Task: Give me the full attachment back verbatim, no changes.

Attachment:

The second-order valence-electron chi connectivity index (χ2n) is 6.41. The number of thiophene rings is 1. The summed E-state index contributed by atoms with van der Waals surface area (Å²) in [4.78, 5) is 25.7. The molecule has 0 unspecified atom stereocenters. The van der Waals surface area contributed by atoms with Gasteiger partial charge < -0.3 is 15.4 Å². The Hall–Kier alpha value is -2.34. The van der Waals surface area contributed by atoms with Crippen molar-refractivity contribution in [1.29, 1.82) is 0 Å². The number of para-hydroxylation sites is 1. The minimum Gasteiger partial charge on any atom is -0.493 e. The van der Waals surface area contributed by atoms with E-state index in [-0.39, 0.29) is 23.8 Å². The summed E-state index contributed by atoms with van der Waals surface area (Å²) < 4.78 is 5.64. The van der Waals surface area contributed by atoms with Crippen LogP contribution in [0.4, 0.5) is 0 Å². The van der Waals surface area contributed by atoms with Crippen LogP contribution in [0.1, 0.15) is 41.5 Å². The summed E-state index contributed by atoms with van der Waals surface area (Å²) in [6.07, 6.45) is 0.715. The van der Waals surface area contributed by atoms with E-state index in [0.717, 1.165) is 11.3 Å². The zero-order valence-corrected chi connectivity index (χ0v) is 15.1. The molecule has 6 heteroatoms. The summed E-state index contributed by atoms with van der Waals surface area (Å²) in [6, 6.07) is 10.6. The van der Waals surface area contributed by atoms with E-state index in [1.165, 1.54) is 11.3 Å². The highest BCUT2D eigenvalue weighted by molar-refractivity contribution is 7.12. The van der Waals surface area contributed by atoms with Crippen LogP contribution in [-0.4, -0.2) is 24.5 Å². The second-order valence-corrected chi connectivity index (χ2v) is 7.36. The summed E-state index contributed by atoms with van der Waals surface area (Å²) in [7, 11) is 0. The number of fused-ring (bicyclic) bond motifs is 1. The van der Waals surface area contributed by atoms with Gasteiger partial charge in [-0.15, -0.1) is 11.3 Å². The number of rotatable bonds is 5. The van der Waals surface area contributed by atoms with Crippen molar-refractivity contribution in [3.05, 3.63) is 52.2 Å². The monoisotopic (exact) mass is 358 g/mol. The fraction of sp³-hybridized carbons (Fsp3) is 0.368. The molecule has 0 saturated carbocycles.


The second-order valence-electron chi connectivity index (χ2n) is 6.41. The number of thiophene rings is 1. The summed E-state index contributed by atoms with van der Waals surface area (Å²) in [4.78, 5) is 25.7. The molecule has 0 unspecified atom stereocenters. The van der Waals surface area contributed by atoms with Gasteiger partial charge < -0.3 is 15.4 Å². The Hall–Kier alpha value is -2.34. The van der Waals surface area contributed by atoms with Crippen molar-refractivity contribution in [1.29, 1.82) is 0 Å². The number of para-hydroxylation sites is 1. The minimum Gasteiger partial charge on any atom is -0.493 e. The van der Waals surface area contributed by atoms with E-state index in [-0.39, 0.29) is 23.8 Å². The summed E-state index contributed by atoms with van der Waals surface area (Å²) < 4.78 is 5.64. The van der Waals surface area contributed by atoms with Crippen LogP contribution in [0.4, 0.5) is 0 Å². The van der Waals surface area contributed by atoms with Crippen LogP contribution in [0.1, 0.15) is 41.5 Å². The summed E-state index contributed by atoms with van der Waals surface area (Å²) in [6.07, 6.45) is 0.715. The van der Waals surface area contributed by atoms with E-state index in [0.717, 1.165) is 11.3 Å². The zero-order valence-corrected chi connectivity index (χ0v) is 15.1. The molecule has 6 heteroatoms. The summed E-state index contributed by atoms with van der Waals surface area (Å²) in [6, 6.07) is 10.6. The van der Waals surface area contributed by atoms with E-state index in [1.165, 1.54) is 11.3 Å². The highest BCUT2D eigenvalue weighted by molar-refractivity contribution is 7.12. The van der Waals surface area contributed by atoms with Crippen LogP contribution in [-0.4, -0.2) is 24.5 Å². The second-order valence-corrected chi connectivity index (χ2v) is 7.36. The summed E-state index contributed by atoms with van der Waals surface area (Å²) in [7, 11) is 0. The number of fused-ring (bicyclic) bond motifs is 1. The van der Waals surface area contributed by atoms with Gasteiger partial charge in [-0.15, -0.1) is 11.3 Å². The number of rotatable bonds is 5. The van der Waals surface area contributed by atoms with Crippen molar-refractivity contribution in [3.05, 3.63) is 52.2 Å². The monoisotopic (exact) mass is 358 g/mol. The fraction of sp³-hybridized carbons (Fsp3) is 0.368. The molecule has 0 saturated carbocycles.